This morning, someone in a writers' community I belong to on Google+ posted a link to this Ars Technica article about how some of the changes in the Hobbit movies were necessary to strengthen the writing. (Obviously, both that article and this post contain spoilers for both book and movie, if you care about that, and in fact assume that you're familiar with both.)
Now, even though I love The Hobbit dearly (it was one of my first fantasy reads, if not the first, and I've read it at least eight times), I agree with much of what the article says. There's too much coincidence, luck and deus ex machina in the book. However, I think some of the changes made in the movie weaken the story rather than strengthening it.
Example: The spiders. Compare these two versions.
Book version: The dwarves and Bilbo, after many days of trekking through the forest, are out of provisions and almost out of hope. Bilbo climbs a tree to scout and falsely gets the impression that they are still far from their destination. In desperation, they disobey Beorn's advice and leave the path, trying to reach the elvish feasts they can see in the distance, but the elves, who are isolationists, keep disappearing as soon as they come near. They get separated in the darkness and confusion.
Bilbo wakes up from sleep being tied up by a giant spider, and kills it by a desperate effort. He luckily guesses which direction the dwarves are in, puts on his magic ring, and sneaks quietly towards them (it's been previously established that he's good at sneaking quietly).
The dwarves have been captured by the spiders. Bilbo cleverly manipulates the spiders through taunts and thrown stones to get them away from the dwarves, though he only just escapes from being surrounded by them and sneaks again to get away. He then kills another spider which has stayed behind, and begins to free the dwarves (who are in a bad way from the spiders' poison on top of their hunger and exhaustion). Before he can finish, the spiders come back, and they all have to fight. Bilbo cleverly draws them off again, and the dwarves make a desperate escape, having to fight repeatedly (with inadequate weapons) despite their weariness, hunger and the lingering effects of the spider poison. At a moment when it looks like the spiders will surround them and overwhelm them, Bilbo reappears and gives them the opportunity to escape. Bilbo fights so well and so determinedly, in fact, that the spiders eventually give them up as a bad job and go back to their nests.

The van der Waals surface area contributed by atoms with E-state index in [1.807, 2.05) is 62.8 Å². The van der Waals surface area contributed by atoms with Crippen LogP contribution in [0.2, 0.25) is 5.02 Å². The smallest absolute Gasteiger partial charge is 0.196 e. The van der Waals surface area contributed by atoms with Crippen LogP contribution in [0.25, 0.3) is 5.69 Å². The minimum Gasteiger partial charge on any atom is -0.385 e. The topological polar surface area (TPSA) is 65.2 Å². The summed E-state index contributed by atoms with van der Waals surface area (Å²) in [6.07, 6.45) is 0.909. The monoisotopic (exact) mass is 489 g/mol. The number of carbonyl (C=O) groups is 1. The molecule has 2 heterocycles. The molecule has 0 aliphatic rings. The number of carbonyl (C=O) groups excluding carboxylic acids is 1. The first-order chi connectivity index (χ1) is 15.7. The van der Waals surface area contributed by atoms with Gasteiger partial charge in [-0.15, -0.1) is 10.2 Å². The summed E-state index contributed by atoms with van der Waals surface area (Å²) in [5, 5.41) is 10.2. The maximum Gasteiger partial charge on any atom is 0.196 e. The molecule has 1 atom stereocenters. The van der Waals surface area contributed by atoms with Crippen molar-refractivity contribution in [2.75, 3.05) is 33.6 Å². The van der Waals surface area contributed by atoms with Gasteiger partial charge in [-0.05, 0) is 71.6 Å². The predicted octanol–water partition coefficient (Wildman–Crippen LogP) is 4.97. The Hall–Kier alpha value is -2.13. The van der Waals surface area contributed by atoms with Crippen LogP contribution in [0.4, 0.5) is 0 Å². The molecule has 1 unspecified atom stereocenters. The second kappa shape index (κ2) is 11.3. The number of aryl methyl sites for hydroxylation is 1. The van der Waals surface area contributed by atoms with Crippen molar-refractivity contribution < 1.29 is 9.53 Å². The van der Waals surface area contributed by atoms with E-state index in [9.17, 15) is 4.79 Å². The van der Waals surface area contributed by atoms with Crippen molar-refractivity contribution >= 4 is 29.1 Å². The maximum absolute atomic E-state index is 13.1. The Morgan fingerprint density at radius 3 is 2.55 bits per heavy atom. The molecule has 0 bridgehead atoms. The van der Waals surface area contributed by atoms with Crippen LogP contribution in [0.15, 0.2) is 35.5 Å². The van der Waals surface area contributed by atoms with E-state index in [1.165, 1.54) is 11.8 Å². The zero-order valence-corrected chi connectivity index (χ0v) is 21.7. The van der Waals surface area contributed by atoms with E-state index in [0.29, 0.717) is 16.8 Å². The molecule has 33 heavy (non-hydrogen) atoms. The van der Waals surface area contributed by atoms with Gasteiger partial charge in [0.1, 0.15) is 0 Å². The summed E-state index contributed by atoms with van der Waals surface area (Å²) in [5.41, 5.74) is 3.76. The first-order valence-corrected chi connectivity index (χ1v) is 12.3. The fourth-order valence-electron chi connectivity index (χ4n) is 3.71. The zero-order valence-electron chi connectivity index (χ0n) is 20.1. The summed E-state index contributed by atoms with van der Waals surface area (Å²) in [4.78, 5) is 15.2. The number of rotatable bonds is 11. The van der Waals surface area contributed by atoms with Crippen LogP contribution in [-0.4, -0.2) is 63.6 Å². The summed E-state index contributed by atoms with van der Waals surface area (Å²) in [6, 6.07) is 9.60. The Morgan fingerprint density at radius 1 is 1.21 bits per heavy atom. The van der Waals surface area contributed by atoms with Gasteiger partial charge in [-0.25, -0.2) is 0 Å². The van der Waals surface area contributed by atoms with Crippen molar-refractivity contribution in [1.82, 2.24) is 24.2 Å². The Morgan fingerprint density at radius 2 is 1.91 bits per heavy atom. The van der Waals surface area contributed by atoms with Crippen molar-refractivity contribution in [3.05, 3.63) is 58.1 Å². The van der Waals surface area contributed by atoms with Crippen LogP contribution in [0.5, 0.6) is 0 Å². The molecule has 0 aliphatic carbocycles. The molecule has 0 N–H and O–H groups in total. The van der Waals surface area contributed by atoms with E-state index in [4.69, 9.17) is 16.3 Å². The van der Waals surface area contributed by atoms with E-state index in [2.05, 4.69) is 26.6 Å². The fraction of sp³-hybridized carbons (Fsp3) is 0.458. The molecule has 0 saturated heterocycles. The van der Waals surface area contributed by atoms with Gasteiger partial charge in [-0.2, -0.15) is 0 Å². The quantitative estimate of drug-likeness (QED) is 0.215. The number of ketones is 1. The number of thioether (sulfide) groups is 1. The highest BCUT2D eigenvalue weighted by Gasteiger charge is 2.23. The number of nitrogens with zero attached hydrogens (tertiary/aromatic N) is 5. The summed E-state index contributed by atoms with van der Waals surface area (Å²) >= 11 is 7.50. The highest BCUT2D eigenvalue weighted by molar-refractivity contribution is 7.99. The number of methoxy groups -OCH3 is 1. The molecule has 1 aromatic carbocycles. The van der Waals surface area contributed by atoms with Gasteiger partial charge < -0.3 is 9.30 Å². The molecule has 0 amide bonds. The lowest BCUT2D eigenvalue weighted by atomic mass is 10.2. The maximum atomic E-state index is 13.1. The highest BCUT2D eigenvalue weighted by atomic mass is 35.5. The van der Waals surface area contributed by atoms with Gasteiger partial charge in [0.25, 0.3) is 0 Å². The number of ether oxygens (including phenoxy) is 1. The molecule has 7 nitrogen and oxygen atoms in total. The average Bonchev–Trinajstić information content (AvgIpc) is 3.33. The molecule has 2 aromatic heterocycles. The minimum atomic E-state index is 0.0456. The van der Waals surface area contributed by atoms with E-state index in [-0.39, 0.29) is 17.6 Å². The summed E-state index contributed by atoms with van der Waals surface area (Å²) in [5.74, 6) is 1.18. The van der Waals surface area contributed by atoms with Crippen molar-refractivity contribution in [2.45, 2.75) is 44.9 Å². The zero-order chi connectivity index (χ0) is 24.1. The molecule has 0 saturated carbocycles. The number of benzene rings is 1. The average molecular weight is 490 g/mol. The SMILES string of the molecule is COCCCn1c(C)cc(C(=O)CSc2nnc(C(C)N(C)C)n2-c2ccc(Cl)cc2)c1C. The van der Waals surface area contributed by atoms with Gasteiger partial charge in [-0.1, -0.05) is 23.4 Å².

The dwarves then realise that Thorin (their leader, and incidentally the only one with a decent weapon apart from Bilbo) has disappeared. He has been captured by the elves. The elves subsequently capture the rest of the dwarves as well, but Bilbo again uses the ring to escape and follows them.